It’s that time of year that many of us take on the endeavor of Spring-cleaning. My parents, however, have taken their cleaning initiatives to Olympian level. They decided, as they enter their 80’s, that it’s important to purge all non-essentials while they can physically still do it and are mentally together enough to decide what needs to go. Their purging mission led to the phone call from my mother that I really didn’t expect…
“Craig, I found some pictures of you and David when we were cleaning out drawers. You look great in them! I’ll send them to you.”
With one phone call, the 90’s came back to haunt me, and it brought along the Ghost of Relationships Past.
I moved to New York from Ohio in 1992, and David was my first New York boyfriend. He came into my life carrying two Rolling Rocks and wearing the confidence of a vivacious, dashing and full of life New Yorker. Being a “new New Yorker”, he was my total vision of the perfect New York Man. David was a no-nonsense businessman with an unwavering entrepreneurial spirit that took self-assurance to the max. One Rolling Rock turned into three, followed by many dates, dinners and drinks- lots of drinks. The connection between us was undeniable. We soon became the Picture Perfect 90’s couple- summers in Fire Island, Thanksgivings with his family in Cape Cod, springtime in Pinehurst with my family, and all the A-list parties in between. It was never a dull moment with David, and I gladly allowed the excitement of our relationship envelope me like a blanket on a crisp May morning.
Just like the 90’s, being in a relationship with David was such a bright experience I needed a pair of Ray Bans. But in all relationships, there comes a time when the tinted glasses need to come off and a good look at the relationship must be taken. I realized that the businessman I loved so deeply was a great ideas guy, but his implementation skills were severely lacking and frankly impaired. I also had to come to terms with the reality that behind the smile of my dashing New Yorker was a vodka-infused breath that originated from his morning orange juice. David had a lot of baggage dating back to his childhood, and even though he really tried to get his act together, he just couldn’t do it. It was difficult to accept, but David’s most important relationship wasn’t with me- it was with vodka. I put forth every effort to shift his relationship priorities, however it was evident that I would never be his number one, even if I put a lime on my head. We ended up parting ways, in a move I can safely say was the hardest decision of my adult life.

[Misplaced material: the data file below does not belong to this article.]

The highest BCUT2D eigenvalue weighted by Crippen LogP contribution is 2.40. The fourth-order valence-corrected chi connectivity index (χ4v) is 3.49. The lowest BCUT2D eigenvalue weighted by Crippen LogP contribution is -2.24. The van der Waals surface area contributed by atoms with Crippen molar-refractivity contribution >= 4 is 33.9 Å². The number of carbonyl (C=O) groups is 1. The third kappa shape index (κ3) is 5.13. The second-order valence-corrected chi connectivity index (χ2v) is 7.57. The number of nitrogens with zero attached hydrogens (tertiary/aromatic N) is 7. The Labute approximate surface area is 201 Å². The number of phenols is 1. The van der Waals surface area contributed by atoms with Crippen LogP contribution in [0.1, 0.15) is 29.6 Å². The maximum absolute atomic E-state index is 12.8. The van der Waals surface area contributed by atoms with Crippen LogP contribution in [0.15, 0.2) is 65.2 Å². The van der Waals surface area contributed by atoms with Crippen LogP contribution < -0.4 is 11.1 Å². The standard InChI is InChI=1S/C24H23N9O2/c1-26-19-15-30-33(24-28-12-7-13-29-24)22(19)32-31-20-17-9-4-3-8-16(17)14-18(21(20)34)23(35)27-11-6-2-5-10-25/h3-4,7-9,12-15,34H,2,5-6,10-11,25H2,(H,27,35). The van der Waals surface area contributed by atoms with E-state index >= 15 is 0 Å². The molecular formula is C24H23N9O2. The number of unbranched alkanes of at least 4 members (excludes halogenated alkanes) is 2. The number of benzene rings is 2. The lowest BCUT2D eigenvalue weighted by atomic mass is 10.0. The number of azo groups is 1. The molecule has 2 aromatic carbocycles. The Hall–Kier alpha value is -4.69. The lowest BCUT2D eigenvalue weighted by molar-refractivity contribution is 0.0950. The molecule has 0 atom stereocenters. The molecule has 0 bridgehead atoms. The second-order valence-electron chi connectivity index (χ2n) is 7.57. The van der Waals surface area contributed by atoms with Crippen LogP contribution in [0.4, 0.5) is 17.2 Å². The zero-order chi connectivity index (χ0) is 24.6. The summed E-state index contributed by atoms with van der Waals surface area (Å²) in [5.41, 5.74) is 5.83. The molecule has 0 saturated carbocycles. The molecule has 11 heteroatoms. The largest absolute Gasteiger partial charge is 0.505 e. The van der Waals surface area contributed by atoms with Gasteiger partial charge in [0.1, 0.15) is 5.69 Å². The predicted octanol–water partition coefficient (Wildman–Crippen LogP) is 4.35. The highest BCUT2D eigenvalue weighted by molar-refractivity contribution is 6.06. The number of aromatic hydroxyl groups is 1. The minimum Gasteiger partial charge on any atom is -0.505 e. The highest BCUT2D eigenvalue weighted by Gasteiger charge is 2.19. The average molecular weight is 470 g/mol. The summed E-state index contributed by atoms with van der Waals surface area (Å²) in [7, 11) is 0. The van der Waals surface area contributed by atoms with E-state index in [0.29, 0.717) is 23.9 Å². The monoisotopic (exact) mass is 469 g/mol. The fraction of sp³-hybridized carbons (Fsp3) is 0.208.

A few days after my mother’s call, I received an envelope. When I looked at the photographs, I smiled. David and I looked so young and so happy. I remembered so many great times, and I also remembered the not so happy moments that led to my decision to end the relationship. Looking at these pictures gave me the opportunity to look back on the experience and know with certainty that David left an imprint on my heart as well as my brain. Loving David and leaving David helped create the man that’s looking at those imperfect pictures today and for that he’s got my gratitude eternally.
With so many years passed and seeing these pictures now, it made me think… if Facebook were around in 1996, would I have deleted the pictures as a post-breakup statement?
Every past relationship has a photo album. It may be photographs in a drawer or pictures that are later found in someone else’s. Thanks to Social Media, pictures of imperfect relationships live forever on Instagram and Facebook- unless we choose to delete. Oftentimes at the end of a relationship, people delete the photos documenting their past love; some for spite and some to ease the pain of seeing a lost love in happy times. If you think about it, deleting is a reaction that lives in the current moment of a break-up, and may not necessarily be how you feel at a later time. I strongly suggest not deleting those pictures from your Social Media. Those pictures literally show a snapshot of a past experience, one that hopefully provided you with insight, lessons and knowledge that you’ll be taking to your next relationship.
[Tweet “Don’t delete photo’s when a relationship ends. They show a snapshot of a past experience.”]Trust me- one day you’ll look back at your own imperfect pictures and be grateful for the experience, regardless of the circumstances of the break-up. You’ll look at every snapshot, smile at each memory, and give acknowledgement to the building blocks caught on camera that played a part in the development of the great person you are today.